They provide officers with a critical friend, an independent view and a way of simply seeking validation for the options that they are proposing to take.

Whilst there are clear benefits, there are also a number of challenges that hinder our ability to conduct a fully effective case review process.

Firstly, time. You might be an officer who’s managing a huge volume of cases and so finding time to sit down on a regular basis with your manager or supervisor to go through these might feel like time you simply do not have.

Equally, you might be a manager who has a large team. If you need to conduct monthly case reviews then it could be the equivalent of around a week’s worth of your time every month, and that’s probably not a possibility.

Case reviews can become a ball and chain around your ankles when we think we must review every single case every single month. What happens if we rush through and therefore don’t get the benefit that we need? It just fuels the argument that the case review is a waste of time.

So, how can we realise the benefits of having an effective case review process, without it becoming a drain on our time?

  • We should maximise some of the things we’ve learnt through the pandemic. Let’s use those virtual opportunities so that we can use less time in our diaries and not have to add in travel time.
  • Let’s think carefully about the cases we review and how often we review them. Perhaps you can think about triggers for when a case needs reviewing. For example, you know a case needs to have been open for at least a month before it gets its first review.
  • You could also have a trigger that says, unless a case is in the court system, if it’s a case that has been open for more than three months (or a duration of your choosing) then it may suggest it isn’t progressing. So it’s either escalation or it might be that we need to make a decision that this isn’t something we can deal with. Perhaps it’s something we should consider as not ASB and therefore needs to be closed. An officer might need help, through the case review, to make that difficult decision.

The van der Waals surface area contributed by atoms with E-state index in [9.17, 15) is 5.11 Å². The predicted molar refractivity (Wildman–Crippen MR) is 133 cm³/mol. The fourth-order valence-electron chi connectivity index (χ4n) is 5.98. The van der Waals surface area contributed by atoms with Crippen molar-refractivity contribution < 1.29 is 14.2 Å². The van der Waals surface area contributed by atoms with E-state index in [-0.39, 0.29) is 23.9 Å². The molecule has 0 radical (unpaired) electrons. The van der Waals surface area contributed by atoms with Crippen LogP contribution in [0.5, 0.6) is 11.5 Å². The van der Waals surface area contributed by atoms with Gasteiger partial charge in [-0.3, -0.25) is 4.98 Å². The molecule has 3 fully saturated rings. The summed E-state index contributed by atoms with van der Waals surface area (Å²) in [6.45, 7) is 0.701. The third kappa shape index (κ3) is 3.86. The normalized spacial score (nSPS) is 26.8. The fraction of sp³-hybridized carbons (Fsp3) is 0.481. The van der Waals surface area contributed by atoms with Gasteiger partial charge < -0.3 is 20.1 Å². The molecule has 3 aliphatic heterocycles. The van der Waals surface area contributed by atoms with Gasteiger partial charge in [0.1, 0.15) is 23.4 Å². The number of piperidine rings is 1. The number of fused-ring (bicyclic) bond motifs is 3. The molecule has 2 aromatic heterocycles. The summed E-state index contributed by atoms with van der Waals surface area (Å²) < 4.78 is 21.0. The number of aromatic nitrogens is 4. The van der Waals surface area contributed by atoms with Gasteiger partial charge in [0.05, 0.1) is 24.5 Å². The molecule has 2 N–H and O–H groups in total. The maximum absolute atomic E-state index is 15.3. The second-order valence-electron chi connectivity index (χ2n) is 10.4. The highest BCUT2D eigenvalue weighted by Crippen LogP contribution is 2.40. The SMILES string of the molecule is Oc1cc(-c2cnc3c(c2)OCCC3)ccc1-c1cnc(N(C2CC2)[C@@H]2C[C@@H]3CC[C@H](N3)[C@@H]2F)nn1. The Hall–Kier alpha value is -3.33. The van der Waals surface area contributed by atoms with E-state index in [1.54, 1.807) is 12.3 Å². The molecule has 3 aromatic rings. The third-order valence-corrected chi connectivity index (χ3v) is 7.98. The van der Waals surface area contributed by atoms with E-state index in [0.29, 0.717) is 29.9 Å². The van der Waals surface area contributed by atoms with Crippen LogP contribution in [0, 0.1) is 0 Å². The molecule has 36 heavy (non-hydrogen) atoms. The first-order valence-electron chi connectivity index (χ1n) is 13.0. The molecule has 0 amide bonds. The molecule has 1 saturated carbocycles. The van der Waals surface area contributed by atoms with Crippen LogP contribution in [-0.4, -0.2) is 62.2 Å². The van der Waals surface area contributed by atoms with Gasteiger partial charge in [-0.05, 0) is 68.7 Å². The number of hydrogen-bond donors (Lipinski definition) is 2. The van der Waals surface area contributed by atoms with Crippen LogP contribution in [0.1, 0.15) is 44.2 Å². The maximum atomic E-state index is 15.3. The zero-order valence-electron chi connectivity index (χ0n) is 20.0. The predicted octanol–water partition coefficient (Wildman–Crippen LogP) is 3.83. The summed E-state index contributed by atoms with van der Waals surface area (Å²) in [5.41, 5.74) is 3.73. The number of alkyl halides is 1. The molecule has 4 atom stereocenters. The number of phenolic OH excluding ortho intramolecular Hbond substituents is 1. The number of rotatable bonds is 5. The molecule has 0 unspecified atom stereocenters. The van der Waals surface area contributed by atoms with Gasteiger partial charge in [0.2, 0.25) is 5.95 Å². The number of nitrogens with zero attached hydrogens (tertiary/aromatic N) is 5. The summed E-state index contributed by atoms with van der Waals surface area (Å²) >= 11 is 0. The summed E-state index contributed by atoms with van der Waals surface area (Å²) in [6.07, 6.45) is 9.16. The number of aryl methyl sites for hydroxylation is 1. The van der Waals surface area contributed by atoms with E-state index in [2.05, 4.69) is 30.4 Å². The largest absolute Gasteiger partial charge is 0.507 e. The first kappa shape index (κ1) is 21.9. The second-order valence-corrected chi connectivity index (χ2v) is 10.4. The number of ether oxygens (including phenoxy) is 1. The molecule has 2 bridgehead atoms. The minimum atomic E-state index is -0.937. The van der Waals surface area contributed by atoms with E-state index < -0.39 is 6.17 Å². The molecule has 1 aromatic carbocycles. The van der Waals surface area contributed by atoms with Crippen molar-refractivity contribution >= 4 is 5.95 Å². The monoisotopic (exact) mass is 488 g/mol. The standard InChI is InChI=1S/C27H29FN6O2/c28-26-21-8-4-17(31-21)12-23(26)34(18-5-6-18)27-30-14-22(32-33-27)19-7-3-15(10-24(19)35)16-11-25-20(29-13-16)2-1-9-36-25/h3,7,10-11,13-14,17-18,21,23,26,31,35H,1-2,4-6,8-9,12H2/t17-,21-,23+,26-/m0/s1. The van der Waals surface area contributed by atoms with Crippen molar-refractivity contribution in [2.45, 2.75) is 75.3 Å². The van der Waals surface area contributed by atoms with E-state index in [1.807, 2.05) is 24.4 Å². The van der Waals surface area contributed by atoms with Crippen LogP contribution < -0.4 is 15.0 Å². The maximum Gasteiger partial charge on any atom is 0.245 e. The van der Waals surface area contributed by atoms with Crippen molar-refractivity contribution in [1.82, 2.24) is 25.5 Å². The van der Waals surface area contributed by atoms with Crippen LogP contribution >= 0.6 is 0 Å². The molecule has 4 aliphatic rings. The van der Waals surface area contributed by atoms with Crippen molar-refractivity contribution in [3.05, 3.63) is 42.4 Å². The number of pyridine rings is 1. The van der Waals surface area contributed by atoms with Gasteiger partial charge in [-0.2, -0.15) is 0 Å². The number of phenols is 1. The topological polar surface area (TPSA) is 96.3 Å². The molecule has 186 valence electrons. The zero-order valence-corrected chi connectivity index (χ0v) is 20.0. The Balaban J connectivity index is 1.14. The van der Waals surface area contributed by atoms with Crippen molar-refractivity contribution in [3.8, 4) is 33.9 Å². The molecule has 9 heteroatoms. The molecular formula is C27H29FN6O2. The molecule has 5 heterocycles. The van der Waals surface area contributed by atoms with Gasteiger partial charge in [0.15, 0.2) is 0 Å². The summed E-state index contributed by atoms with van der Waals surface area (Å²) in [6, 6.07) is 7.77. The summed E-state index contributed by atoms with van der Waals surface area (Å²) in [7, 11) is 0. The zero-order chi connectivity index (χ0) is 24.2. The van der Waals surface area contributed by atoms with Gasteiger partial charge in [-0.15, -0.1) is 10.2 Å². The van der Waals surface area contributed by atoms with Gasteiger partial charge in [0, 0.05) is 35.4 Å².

• You might also use your vulnerability risk assessments to help you decide. You might case review more regularly those where victims scored highly on the vulnerability matrix because you know they’re higher risk cases. This would also help you to prioritise your case review process.
  • Finally, if you’re finding the precious time in your diary to do case reviews, you need to make sure they’re as valuable as possible. If it feels like a talking shop, if all you’re doing is discussing what’s happened, and you’re not really coming out with any outcomes, actions, and clear tangible ways to move things forward, I’d suggest you want to think about what you’re discussing and what agenda you are using. You want the officer to come out with clear and smart actions that are going to move that case towards resolution, reducing the number of cases you’ve got open at any one time, and ensuring the resident is as satisfied as possible.

If you would like further information about how you can maximise the impact and benefit of your case reviews, you may wish to sign up to my free webinar here

If you’re reading this after the date of the webinar, you can find a copy of the recording on the resource page of my website